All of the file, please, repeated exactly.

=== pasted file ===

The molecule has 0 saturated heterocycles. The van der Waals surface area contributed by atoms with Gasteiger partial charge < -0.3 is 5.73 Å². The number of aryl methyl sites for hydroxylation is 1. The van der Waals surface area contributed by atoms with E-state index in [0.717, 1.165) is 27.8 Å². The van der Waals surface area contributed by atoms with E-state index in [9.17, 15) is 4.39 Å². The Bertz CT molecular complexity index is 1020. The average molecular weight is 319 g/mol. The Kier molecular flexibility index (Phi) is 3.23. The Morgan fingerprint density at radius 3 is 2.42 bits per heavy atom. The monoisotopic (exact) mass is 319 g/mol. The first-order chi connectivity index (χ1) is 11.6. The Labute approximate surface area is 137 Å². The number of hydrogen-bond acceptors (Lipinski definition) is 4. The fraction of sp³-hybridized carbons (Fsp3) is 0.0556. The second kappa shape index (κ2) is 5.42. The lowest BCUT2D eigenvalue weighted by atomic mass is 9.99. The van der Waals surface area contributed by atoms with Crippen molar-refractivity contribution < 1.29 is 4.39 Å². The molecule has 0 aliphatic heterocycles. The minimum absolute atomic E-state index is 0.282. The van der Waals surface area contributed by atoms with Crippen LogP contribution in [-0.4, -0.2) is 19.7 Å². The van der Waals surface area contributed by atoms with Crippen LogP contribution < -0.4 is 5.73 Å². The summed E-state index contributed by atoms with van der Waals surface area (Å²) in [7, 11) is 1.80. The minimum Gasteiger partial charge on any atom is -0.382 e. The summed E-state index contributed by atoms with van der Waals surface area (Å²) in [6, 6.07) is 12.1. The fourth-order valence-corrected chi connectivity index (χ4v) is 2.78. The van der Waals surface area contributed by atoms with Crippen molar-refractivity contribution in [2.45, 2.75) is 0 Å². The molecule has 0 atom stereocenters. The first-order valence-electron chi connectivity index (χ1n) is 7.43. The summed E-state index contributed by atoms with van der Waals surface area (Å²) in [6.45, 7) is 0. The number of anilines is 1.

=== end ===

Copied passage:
The molecule has 0 saturated heterocycles. The van der Waals surface area contributed by atoms with Gasteiger partial charge < -0.3 is 5.73 Å². The number of aryl methyl sites for hydroxylation is 1. The van der Waals surface area contributed by atoms with E-state index in [0.717, 1.165) is 27.8 Å². The van der Waals surface area contributed by atoms with E-state index in [9.17, 15) is 4.39 Å². The Bertz CT molecular complexity index is 1020. The average molecular weight is 319 g/mol. The Kier molecular flexibility index (Phi) is 3.23. The Morgan fingerprint density at radius 3 is 2.42 bits per heavy atom. The monoisotopic (exact) mass is 319 g/mol. The first-order chi connectivity index (χ1) is 11.6. The Labute approximate surface area is 137 Å². The number of hydrogen-bond acceptors (Lipinski definition) is 4. The fraction of sp³-hybridized carbons (Fsp3) is 0.0556. The second kappa shape index (κ2) is 5.42. The lowest BCUT2D eigenvalue weighted by atomic mass is 9.99. The van der Waals surface area contributed by atoms with Crippen molar-refractivity contribution < 1.29 is 4.39 Å². The molecule has 0 aliphatic heterocycles. The minimum absolute atomic E-state index is 0.282. The van der Waals surface area contributed by atoms with Crippen LogP contribution in [-0.4, -0.2) is 19.7 Å². The van der Waals surface area contributed by atoms with Crippen LogP contribution < -0.4 is 5.73 Å². The summed E-state index contributed by atoms with van der Waals surface area (Å²) in [7, 11) is 1.80. The minimum Gasteiger partial charge on any atom is -0.382 e. The summed E-state index contributed by atoms with van der Waals surface area (Å²) in [6, 6.07) is 12.1. The fourth-order valence-corrected chi connectivity index (χ4v) is 2.78. The van der Waals surface area contributed by atoms with Crippen molar-refractivity contribution in [2.45, 2.75) is 0 Å². The molecule has 0 atom stereocenters. The first-order valence-electron chi connectivity index (χ1n) is 7.43. The summed E-state index contributed by atoms with van der Waals surface area (Å²) in [6.45, 7) is 0. The number of anilines is 1.